The fact of the matter –and here, we understand why Hassan Nasrallah launches an attack on Saudi Arabia every day– is that the new policy adopted by the Kingdom, with the decisions taken by Saudi Crown Prince Mohammed bin Salman to open up and open the Kingdom’s doors to tourists and investments, infuriated Iran’s rulers, who have long bet that the Middle East cannot accommodate two major countries: it’s either Iran or Saudi Arabia. The Iranian regime relied on tourism to a great extent, and now the Kingdom attracts tourists from all over the world, not minding Iranian threats. An Iranian source told me that Iran would not allow the Kingdom to compete with it in the field of tourism. Thus, Iran moved its puppets in Yemen. In return, despite the cost of this war on the Yemeni people–when has Iran ever cared about the lives of the Arab peoples?– and on Saudi Arabia, the latter knew how to carry on with its economic, financial, and tourism project. Meanwhile, Iran remained entangled in boycotts and its pariah terrorist state, despite the fanfare of its officials and agents which no longer frighten anyone, except to the extent that Arab officials fear for their people and their achievements.
Therefore, it must be recognized that as long as the Iranian regime and its proxies, be it the Houthis, Hamas, Hezbollah, or other terrorist entities, exist, there will be no stability in the Middle East and the world must expect more threats. These threats are not costly to Iran, neither financially nor humanly, even if Tehran reached an agreement on the nuclear deal with the West. This is the reality. What is needed is a change in Iran’s ways, which will not happen, because such a change means a change in the regime, and this is what’s required if the world is concerned with the fate and stability of the Iranian and Arab peoples. Now, Iran is trying to establish an alliance with Russia and China, which have never agreed to the extent they do presently.
Let us get back to Iran’s role in Lebanon because it is part of a whole. If we look at Hezbollah’s positions and actions, we can see how it dragged Lebanon into a direct confrontation with the Arab countries that oppose the Iranian regime. Such a confrontation, which had never happened since Lebanon’s establishment, obliterates its identity and history, leading to the loss of one of the country’s backbones in times of hardship and putting the interests of the Lebanese who subsist from exporting to their Arab brothers at stake.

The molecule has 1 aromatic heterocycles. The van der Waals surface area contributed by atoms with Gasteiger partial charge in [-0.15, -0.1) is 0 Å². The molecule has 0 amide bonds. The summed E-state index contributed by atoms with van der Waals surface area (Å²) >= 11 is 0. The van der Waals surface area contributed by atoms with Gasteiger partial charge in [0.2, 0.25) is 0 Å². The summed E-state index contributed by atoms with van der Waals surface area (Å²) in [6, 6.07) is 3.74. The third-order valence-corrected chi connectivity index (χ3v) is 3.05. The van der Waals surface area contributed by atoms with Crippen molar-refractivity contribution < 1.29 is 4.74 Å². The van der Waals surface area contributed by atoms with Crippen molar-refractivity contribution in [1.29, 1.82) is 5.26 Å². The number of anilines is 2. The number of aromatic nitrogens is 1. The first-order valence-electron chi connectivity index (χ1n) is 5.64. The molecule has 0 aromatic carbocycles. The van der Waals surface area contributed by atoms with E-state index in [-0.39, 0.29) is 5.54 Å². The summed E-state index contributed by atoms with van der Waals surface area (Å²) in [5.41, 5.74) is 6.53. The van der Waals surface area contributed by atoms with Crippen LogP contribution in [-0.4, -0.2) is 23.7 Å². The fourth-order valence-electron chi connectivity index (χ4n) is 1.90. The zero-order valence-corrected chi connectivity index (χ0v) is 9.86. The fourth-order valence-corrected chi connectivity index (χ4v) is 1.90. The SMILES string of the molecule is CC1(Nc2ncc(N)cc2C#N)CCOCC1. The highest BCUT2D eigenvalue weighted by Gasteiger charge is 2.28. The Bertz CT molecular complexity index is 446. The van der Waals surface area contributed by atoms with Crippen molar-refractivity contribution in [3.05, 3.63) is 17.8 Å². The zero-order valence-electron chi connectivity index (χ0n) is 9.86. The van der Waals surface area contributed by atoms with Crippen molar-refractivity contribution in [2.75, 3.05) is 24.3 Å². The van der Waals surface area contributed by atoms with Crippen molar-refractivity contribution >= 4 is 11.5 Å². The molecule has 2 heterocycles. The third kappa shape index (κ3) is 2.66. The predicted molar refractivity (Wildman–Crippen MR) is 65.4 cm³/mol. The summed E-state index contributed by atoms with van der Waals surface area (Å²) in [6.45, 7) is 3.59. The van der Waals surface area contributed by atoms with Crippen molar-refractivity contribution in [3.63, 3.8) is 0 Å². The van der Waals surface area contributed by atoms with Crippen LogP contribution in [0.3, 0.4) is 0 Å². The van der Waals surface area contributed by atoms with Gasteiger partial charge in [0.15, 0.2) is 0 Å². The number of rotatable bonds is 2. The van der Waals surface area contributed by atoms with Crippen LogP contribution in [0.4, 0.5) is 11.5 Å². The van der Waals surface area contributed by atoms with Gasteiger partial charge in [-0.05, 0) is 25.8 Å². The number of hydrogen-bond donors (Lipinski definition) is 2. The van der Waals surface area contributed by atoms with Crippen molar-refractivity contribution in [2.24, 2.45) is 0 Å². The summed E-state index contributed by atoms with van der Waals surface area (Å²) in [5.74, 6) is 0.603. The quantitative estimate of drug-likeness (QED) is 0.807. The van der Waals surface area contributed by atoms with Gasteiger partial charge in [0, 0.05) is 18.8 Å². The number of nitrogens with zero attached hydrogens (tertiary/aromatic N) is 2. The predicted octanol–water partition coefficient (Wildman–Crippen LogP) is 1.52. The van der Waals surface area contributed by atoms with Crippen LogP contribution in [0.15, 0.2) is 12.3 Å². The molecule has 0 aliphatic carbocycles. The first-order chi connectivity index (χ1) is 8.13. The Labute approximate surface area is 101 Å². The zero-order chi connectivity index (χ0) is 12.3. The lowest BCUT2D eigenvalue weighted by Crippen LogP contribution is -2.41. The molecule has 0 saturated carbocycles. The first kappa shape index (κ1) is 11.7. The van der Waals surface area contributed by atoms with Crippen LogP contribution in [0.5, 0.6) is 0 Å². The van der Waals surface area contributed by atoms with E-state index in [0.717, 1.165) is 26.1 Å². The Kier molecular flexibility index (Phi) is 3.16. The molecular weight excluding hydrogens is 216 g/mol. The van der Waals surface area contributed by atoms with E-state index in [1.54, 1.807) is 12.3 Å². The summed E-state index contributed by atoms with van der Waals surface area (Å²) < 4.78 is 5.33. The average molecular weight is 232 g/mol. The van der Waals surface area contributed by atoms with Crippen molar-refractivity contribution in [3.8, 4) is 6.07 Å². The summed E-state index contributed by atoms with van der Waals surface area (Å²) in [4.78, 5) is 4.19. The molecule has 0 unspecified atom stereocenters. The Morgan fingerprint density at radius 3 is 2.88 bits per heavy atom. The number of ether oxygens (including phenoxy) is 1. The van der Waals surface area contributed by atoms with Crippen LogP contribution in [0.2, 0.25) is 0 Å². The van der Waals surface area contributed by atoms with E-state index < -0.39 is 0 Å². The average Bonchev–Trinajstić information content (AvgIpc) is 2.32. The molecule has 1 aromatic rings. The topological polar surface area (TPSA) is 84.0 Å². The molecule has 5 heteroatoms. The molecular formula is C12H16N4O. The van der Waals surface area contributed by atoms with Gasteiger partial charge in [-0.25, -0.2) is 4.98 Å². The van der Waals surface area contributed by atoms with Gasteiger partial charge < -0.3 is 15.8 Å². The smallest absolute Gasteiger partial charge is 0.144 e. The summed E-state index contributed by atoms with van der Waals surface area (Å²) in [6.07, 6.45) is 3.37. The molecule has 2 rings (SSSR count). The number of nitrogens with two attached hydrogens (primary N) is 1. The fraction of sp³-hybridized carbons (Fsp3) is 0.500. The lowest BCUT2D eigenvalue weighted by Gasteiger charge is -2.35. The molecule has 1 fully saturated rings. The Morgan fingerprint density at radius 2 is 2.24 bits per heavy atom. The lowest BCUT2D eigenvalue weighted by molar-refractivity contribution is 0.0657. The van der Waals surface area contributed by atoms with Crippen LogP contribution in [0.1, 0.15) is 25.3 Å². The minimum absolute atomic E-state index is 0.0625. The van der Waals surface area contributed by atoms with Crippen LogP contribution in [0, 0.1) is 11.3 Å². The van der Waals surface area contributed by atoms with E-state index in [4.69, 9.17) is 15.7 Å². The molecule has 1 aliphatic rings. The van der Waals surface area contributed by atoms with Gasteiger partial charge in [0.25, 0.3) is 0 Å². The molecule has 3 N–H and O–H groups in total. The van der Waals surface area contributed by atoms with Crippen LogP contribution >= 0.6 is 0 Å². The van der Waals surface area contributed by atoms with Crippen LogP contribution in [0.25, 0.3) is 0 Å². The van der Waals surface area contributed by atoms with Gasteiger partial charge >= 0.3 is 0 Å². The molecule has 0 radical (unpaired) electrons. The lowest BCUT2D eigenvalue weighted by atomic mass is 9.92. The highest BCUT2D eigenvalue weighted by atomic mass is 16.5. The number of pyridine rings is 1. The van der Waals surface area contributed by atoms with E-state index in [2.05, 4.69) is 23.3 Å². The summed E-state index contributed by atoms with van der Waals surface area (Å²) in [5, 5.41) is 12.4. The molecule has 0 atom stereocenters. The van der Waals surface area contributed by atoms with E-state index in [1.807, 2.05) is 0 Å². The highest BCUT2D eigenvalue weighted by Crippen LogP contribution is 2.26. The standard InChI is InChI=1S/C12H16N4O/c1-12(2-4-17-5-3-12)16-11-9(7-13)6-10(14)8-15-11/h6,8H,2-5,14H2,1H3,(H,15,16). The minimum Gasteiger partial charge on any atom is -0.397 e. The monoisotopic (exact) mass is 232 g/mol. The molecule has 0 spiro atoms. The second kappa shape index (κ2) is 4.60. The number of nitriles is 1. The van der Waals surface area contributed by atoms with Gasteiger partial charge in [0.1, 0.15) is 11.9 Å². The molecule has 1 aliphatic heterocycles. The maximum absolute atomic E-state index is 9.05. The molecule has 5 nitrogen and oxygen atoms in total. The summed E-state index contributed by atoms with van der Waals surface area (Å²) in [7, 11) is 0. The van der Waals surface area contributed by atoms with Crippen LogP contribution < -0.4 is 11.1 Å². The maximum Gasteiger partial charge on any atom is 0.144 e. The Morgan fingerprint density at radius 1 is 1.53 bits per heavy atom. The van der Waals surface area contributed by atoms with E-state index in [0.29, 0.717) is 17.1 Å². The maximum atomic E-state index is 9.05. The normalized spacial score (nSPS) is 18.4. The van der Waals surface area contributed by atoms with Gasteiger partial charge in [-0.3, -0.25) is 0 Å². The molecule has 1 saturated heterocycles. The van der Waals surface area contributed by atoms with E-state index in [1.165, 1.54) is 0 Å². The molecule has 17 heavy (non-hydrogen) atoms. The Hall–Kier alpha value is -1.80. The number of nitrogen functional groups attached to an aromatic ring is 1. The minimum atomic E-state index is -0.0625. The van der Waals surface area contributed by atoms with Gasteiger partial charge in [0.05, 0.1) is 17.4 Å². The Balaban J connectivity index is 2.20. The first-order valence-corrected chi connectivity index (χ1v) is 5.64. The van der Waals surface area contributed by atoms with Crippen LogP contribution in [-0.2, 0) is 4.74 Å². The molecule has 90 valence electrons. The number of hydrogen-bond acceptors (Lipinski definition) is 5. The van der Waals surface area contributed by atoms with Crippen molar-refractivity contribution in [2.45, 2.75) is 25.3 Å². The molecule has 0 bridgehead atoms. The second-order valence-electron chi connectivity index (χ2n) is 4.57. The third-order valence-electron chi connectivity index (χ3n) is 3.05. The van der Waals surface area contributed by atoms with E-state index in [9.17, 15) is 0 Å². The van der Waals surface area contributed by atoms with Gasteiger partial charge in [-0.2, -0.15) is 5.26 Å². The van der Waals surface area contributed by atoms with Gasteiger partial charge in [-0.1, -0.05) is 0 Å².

The policy of confronting Arab countries by order of the Persians led to the initiative of the Kuwaiti Foreign Minister, Dr. Ahmad Nasser al-Muhammad al-Sabah, who asked the Lebanese state for a clear position on several questions by last Sunday, making it more of an ultimatum than an initiative.
Through Hezbollah, Iran seized the decision of war and peace in Lebanon. Now, here is the party’s secretary-general, Hassan Nasrallah, threatening to use weapons to impose his will, angrily scolding a judge for doing his job and losing his mind because he could not “uproot” him (what a fine language), not even hiding his commitment to “realizing the wishes of the Wali al-Faqih, his master, leader, and lord.” This has led to the rise of many calls in Lebanon for secession from the mother state in order to protect whatever remained of Lebanon and its interests and to detach it from a Persian culture that does not resemble it, one that is based on murder, oppression, assault, the rule of the Wali al-Faqih, and the intimidation of the Lebanese Shia environment itself.
Since the signing of Sykes-Picot, five entities have remained: Lebanon, Syria, Palestine, Jordan, and Iraq. Britain agreed to make Palestine a homeland for the Jews: Israel was established, and the people of Palestine were displaced. As for the other entities, they did not enjoy stability. The ethnic, religious, and tribal differences are ignited every now and then, camouflaged under trivial ideological guises, false slogans, and constant deception.
In September 2013, the Washington Post published an in-depth report on the future of the region after the outbreak of war in Syria. The report drew a map that shows the partition of five countries into 14 states, with the separation of nine ethnic and sectarian entities. Several articles were subsequently issued by prestigious American research centers, summed up by the American researcher Steven Cook in Foreign Policy in the idea that conflict resolution happens through the emergence of entities that protect their respective components and end unease, extremism, and violence among them.
In the near future, the Arab world may witness an end to Sykes-Picot, but the alternative seems vague and far from reassuring, especially since those who tamper with the affairs of groups within entities, specifically the Iranian regime, do not have as clear and realistic a vision as Sykes and Picot’s, which yielded an agreement that lasted for over a century.
This article was originally published in, and translated from, pan-Arab daily Asharq al-Awsat.